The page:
Category Archives: Work

Writings on being an Enterprise Architect / I.T. Architect in academia.

Architecture and finding the path

Ron Kraemer, our VP of Information Technology and CIO, spoke at the IT Leaders Program this week. He built on his blog post, Interdependence – Both Positive and Negative. To paraphrase:

The growing interdependence of our systems is driving the complexity of our systems towards the edge of chaotic systems. The choices that we make are no longer focused on finding the perfect solution. Instead, we can see many possible solutions, many of which are good solutions. The choice is then to pick the solution which builds positive interdependency and limits negative interdependency.

Interdependency and Complexity

Fig. 1: Growing interdependency has put us at the edge of complex and chaotic systems.

In his talk at ITLP, Ron also pressed on the ever-growing rate of change. These two factors limit our ability to design and implement perfect solutions to problems. To paraphrase again:

If you take two years to design a great solution, the landscape will have changed so much that the solution may not be applicable. The level of complexity makes finding and defining the perfect solution even more difficult. The level of interdependence means that even more good solutions are available – when many systems are connected, many systems could be used to provide the solution.

Impossible Route to a Perfect Solution

Fig. 2: Impossible Route to a Perfect Solution

I agree with what Ron has come to believe. The level of integration between systems is very high. The expectation for real-time interactions has become the norm. Users expect to see real-time flight information. They expect real-time updates on openings in courses. Students can see, in real-time, the bus schedule, where they are located and the location of nearest bus stop and the location of the buses on their routes.

This interdependence has driven complexity to the point where perfect solutions are hard if not impossibly to design and deploy. Therefore, we must choose from many good solutions that exist. We need to act quickly to implement some solution to meet the rapid rate of change.

Many good solutions

Fig. 3: Many good solutions

This is where Enterprise Architecture and the other architecture practices can help. If we look out to the future and think about the desired state, then we can begin to sift out those good solutions which move us towards that future state. For us, we had stated that Service Oriented Architecture was a strategic direction. That bounded the future state some. In the student area, we had a future state process diagram. This diagram outlined improvements to the way that students manage course data and move through finding courses to enrollment. This put another boundary on the future state. When it came to think about how we get course roster type information out to a new learning management system (Moodle), we were able to use that projected future state to pick from the possible solutions (flat file transfer, shared database connections, web services) those which moved us closer to future state.

Architecture filtering the good choices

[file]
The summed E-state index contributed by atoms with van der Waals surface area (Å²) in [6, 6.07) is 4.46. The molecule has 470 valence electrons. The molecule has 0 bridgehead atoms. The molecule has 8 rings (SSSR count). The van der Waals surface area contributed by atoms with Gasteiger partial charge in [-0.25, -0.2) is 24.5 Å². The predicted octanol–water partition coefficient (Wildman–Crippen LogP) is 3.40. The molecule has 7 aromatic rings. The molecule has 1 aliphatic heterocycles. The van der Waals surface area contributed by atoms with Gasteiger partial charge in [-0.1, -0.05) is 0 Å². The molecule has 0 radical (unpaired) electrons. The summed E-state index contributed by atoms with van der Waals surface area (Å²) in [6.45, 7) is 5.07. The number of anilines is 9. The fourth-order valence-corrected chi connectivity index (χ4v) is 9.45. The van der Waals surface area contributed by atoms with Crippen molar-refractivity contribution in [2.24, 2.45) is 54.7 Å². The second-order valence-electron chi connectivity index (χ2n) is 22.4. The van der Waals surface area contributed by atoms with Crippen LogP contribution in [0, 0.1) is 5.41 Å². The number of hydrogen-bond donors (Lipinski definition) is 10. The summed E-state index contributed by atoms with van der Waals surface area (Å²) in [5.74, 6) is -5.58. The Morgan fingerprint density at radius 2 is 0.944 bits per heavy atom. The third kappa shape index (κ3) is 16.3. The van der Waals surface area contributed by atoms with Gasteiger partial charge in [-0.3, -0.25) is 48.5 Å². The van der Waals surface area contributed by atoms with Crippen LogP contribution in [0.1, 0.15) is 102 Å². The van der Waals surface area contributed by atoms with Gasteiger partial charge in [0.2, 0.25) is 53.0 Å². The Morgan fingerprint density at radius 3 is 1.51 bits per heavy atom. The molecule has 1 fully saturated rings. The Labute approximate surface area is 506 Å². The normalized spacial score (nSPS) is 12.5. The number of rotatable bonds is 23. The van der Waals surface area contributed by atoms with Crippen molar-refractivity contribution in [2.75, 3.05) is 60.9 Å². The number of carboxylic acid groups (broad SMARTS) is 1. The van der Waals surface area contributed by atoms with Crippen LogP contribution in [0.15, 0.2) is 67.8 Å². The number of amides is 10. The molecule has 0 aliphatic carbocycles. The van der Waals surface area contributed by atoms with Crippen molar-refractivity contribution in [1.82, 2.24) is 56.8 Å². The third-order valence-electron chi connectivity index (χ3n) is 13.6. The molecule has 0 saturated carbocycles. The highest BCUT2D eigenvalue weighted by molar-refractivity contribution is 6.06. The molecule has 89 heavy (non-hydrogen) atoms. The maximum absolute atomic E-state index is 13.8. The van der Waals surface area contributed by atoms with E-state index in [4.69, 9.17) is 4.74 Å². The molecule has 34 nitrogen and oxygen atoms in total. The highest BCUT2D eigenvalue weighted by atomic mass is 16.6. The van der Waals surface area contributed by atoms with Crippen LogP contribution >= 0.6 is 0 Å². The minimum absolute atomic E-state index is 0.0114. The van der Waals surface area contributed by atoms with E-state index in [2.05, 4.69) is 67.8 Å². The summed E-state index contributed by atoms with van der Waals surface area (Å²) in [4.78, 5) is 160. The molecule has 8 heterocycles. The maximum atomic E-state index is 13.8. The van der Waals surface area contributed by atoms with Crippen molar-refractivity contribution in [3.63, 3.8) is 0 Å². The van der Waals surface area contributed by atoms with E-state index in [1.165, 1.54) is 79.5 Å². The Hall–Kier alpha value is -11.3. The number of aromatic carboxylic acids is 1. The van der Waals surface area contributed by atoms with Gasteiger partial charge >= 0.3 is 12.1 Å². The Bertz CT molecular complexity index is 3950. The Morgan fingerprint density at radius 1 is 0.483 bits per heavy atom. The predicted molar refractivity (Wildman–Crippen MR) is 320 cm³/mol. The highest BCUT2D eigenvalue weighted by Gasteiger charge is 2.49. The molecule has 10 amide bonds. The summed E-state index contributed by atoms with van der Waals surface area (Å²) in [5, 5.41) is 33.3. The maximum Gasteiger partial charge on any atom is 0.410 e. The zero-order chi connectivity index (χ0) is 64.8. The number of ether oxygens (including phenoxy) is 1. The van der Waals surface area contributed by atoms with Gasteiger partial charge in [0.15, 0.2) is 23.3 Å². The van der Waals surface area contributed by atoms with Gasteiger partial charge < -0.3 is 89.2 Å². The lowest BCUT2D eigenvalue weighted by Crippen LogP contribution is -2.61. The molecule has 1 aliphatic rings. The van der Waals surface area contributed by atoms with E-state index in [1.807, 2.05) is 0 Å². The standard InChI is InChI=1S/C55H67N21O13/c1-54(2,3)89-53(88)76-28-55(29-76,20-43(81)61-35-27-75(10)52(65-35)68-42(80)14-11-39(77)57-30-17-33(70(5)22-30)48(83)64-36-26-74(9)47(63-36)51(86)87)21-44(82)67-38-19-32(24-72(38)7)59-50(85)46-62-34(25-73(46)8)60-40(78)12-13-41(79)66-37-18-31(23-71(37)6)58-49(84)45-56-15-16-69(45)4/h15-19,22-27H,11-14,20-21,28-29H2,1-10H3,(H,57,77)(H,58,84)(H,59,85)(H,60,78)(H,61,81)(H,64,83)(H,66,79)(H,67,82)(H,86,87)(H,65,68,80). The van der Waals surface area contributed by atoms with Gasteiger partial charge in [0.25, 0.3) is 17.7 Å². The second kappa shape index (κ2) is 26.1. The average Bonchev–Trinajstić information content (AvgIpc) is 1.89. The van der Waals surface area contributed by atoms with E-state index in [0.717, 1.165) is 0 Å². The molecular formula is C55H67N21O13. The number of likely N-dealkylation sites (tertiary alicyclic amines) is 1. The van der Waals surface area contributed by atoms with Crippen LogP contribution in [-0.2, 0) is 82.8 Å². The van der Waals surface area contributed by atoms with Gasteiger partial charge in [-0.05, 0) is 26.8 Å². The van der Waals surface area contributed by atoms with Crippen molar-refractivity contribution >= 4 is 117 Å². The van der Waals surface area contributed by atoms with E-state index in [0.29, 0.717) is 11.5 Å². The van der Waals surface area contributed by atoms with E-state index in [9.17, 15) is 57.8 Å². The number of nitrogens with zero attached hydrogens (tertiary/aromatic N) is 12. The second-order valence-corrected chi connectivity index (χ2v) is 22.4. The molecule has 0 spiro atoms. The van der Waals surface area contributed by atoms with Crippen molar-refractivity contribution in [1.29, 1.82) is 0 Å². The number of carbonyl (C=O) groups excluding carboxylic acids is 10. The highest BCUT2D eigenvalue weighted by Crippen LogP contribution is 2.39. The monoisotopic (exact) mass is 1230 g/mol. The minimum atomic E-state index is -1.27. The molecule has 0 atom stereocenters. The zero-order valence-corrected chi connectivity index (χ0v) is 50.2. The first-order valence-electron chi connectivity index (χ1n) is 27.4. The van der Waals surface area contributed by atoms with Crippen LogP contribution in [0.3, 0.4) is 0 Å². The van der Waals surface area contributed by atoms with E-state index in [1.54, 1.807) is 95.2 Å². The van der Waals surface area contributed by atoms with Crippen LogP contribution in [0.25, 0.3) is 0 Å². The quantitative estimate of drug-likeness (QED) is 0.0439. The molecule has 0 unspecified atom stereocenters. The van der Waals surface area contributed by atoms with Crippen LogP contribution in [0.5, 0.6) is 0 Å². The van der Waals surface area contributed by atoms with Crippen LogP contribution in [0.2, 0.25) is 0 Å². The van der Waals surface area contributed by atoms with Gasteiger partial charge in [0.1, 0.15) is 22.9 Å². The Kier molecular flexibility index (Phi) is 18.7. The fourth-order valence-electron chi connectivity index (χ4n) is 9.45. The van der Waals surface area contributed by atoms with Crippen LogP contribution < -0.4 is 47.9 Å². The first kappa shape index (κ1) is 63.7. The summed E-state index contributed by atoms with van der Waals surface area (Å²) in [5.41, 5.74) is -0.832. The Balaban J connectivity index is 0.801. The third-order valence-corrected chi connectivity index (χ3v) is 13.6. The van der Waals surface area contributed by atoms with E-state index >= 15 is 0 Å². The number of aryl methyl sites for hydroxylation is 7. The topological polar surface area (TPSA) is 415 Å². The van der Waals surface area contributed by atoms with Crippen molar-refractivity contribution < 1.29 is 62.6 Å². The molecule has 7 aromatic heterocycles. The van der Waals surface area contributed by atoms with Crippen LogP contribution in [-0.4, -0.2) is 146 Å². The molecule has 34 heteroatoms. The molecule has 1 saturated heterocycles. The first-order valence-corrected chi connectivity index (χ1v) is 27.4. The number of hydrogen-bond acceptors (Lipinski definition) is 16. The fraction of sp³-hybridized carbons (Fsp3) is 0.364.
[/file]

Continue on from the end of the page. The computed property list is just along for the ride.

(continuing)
Fig. 4: EA can help filter the good choices that move you towards the desired future state.

The rate of change and interdependency drives the importance of an architectural approach. If you have not thought about the future state, then there is a multitude of choices. To pick from many choices, you have to establish some factors that affect your selection. In a restaurant, this might be dietary restrictions, cost, the weather outside. In technology, it is often quickest and cheapest. But those factors, in this complex environment are often shortsighted and misguided. The quickest and cheapest solution might need to be replicated many times for many systems. This would increase the interdependency in a negative way and push you even closer to a chaotic system. A more expensive, slower solution might serve you well over the long haul.

Architecture can help you make those choices in a framework that is focused on the future and on the overall complexity that you are creating. Enterprise Architecture (and the other architecture practices) can help sort those good solutions and help make sure the choice you make is along the path to desired future state.

SOA – Maturity is Key Presentation, EDUCAUSE Enteprise 2009

My presentation on SOA in the Enterprise – Maturity is Key has been posted in a couple of places.

First, on the EDUCAUSE site is the talk listing:

EDUCAUSE – Enterprise 2009 Site

Slides can be found at Slideshare.net:

Blue Sky to Ground part 1

 

 

Soaring

Soaring

I’ve been working with our CIO on the I.T. strategic planning initiative.  At the same time, I’ve been working with the Technical Directors and Operational Directors on planning at the technology level.  They have been creating a map of what technologies are used to support our services.  I’ve had my head in the blue sky of the strategic planning process while I’ve also had my hands in the dirt of the technology mapping.   I keep coming up against the issue of how to connect the blue-sky of the strategic plan with the down-in-the-dirt technology planning.

Finding a process and methodology to connect the sky to the ground has taken up a lot of my mental cycles recently.   The following is my take on a method to connect the strategic planning to the technology planning. 

1.  Strategy to Capabilities